Raleigh County man wins legal challenge against staffing agency

CHARLESTON, W.Va. — A Raleigh County man was awarded $4 million after a federal judge determined a temporary staffing agency purposefully failed to help the person secure a job due to their race.

U.s. District Judge Frank Volk

U.S. District Judge Frank Volk of the federal district court for West Virginia’s southern district ordered Lightning Contract Services Inc. and operations manager Bennie Milam to pay James Cox over related damages and attorney’s fees.

According to court documents, Cox, a Black man, began visiting the company’s Beckley office in March 2014 in search of employment. Cox had 12 years of coal mining experience and possessed all necessary certifications. Milam informed Cox there were no jobs available at the time.

Cox continued contacting Lightning Contract Services about positions for more than two years, in which Milam said multiple times there were no available positions for Cox. Court documents state many of Cox’s white coal miner colleagues were getting work through the company.

One incident notes Milam telling a white friend of Cox of work opportunities. The friend told Cox about available positions in the parking lot of Lightning Contract Services, but Milam told Cox about no open jobs when he re-entered the building.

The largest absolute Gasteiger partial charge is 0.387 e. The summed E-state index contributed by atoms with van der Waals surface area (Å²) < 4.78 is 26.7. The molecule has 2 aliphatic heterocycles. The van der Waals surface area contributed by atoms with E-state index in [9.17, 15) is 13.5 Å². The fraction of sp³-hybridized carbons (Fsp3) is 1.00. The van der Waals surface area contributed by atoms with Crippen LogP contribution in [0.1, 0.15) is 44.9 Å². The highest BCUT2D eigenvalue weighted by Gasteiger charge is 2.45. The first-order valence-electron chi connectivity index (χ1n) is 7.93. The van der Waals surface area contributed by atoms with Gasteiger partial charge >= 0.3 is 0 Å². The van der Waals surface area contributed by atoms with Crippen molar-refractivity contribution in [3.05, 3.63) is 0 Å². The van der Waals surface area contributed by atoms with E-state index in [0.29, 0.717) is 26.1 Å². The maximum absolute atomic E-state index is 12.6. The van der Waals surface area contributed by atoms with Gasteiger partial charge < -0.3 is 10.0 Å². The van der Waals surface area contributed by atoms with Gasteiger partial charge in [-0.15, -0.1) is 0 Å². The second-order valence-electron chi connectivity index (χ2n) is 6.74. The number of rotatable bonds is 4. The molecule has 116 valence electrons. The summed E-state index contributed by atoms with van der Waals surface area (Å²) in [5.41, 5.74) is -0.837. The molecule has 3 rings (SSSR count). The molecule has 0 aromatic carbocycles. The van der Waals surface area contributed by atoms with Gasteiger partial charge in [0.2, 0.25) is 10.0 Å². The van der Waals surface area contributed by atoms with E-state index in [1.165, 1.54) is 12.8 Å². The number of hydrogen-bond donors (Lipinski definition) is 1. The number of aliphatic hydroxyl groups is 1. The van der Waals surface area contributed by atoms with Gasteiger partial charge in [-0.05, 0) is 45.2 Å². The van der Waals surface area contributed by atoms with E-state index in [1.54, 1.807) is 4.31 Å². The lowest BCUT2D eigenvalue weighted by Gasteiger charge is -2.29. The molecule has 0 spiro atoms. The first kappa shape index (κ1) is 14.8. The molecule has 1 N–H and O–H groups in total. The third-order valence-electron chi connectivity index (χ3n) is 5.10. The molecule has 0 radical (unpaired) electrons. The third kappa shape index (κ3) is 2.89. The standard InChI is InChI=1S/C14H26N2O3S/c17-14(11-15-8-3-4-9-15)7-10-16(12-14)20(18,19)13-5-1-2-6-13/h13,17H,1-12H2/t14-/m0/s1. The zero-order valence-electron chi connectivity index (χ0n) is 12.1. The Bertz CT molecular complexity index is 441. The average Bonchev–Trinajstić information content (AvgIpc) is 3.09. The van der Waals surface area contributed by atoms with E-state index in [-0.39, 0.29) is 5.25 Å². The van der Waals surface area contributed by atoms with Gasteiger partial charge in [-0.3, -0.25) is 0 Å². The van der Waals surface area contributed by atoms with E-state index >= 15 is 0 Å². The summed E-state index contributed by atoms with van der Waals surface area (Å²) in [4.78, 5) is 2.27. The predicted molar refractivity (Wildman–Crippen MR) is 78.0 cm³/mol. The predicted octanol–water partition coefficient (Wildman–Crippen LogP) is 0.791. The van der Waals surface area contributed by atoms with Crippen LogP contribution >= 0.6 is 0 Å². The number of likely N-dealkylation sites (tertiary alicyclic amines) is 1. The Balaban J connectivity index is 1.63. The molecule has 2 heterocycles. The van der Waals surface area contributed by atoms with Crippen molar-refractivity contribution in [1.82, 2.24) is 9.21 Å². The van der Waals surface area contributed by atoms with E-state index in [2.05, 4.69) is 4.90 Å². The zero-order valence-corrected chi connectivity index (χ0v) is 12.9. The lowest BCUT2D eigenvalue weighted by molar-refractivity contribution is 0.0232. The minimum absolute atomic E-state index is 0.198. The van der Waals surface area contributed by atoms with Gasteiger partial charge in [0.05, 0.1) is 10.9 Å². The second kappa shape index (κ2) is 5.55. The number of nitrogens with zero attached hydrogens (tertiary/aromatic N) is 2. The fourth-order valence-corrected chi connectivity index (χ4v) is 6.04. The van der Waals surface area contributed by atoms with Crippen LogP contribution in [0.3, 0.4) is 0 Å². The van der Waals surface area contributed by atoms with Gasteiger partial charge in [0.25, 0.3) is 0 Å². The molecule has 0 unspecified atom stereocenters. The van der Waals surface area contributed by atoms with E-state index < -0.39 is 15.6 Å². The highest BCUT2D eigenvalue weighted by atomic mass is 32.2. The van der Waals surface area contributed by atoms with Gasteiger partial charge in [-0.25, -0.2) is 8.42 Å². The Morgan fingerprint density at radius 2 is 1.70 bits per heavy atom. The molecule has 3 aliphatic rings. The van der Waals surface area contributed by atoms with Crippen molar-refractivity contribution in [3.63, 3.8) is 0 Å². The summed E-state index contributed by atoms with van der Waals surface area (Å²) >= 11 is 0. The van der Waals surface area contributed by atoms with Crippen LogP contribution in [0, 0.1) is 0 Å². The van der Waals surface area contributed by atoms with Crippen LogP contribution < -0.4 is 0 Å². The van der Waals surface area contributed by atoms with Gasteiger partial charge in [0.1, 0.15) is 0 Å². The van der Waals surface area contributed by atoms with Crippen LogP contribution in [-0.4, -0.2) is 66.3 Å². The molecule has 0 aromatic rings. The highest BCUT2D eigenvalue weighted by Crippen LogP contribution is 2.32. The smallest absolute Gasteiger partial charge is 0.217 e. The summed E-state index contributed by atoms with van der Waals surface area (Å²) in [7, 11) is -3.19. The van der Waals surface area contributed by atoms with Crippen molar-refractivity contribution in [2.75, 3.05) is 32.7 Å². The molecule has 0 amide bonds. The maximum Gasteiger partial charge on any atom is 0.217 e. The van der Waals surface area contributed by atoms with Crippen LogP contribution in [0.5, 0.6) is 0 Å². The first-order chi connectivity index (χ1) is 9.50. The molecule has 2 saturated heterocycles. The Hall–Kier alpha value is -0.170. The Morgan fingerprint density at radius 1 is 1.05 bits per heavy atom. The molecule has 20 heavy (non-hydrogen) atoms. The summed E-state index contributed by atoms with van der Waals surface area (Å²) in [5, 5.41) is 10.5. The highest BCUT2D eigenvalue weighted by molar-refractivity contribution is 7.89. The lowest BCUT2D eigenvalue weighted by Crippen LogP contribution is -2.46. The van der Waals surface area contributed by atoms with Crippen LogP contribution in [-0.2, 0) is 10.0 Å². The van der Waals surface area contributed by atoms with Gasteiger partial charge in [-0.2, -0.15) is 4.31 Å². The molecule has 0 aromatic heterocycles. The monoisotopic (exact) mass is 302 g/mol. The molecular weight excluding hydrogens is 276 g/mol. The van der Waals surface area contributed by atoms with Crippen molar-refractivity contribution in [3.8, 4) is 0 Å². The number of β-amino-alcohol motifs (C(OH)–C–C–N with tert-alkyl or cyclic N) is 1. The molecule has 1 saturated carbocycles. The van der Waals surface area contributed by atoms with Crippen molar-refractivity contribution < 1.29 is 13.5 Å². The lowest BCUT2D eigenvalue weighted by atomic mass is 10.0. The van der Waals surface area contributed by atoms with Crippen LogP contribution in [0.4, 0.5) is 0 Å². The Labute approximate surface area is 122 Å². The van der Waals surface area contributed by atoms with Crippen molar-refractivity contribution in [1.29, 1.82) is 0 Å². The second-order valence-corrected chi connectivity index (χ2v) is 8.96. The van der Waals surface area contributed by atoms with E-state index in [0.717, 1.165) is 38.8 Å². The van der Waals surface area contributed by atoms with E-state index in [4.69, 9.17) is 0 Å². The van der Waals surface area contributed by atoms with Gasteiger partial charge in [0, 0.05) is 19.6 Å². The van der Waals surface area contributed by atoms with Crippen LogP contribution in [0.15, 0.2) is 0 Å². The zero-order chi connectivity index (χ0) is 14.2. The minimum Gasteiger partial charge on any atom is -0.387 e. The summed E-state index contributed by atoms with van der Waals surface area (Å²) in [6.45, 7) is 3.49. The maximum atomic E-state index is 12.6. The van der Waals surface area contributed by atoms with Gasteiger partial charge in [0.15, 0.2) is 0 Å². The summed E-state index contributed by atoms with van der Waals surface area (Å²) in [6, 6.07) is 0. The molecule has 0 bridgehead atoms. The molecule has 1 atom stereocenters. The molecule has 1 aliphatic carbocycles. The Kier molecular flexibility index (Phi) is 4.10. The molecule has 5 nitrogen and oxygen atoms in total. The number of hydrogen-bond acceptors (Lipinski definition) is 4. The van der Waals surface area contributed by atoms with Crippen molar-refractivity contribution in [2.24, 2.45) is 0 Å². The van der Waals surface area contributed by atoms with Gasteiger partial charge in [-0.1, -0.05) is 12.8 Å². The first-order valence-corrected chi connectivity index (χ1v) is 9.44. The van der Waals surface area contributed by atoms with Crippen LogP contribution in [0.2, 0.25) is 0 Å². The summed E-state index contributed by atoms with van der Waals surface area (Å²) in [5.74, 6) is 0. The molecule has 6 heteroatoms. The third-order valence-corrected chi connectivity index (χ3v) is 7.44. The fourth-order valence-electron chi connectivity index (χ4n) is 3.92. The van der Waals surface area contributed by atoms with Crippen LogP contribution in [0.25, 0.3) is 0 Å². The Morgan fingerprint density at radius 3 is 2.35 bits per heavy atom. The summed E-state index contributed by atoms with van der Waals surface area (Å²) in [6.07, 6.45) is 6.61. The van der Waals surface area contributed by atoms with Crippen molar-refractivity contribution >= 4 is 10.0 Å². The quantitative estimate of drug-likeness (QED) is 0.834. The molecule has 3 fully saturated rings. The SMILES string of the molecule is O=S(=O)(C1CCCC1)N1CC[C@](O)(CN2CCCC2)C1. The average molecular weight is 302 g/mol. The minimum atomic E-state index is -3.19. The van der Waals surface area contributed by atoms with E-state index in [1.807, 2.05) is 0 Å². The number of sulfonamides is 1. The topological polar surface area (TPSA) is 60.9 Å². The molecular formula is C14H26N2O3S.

Charles Jamal Hoskins, another Black man with coal mining experience, had a similar experience with Milam and Lightning Contract Services.

Cox contacted a different staffing agency in January 2017, and the company had a job for Cox within three days.

“Mr. Cox worked for International Coal Group for approximately one year, beginning in January of 2017,” court documents state. “He was laid off a year later in an apparent reduction in force. He would not have been laid off, however, had he been hired back in 2014 inasmuch as termination is based on seniority.”

Cox sought damages for seven years of unemployment. Volk awarded Cox $800,000 in compensatory damages, $3.2 million in punitive damages and $11,025 in attorney’s fees.

Cox was represented by Mark A. Atkinson of the Charleston law firm Atkinson & Polak.





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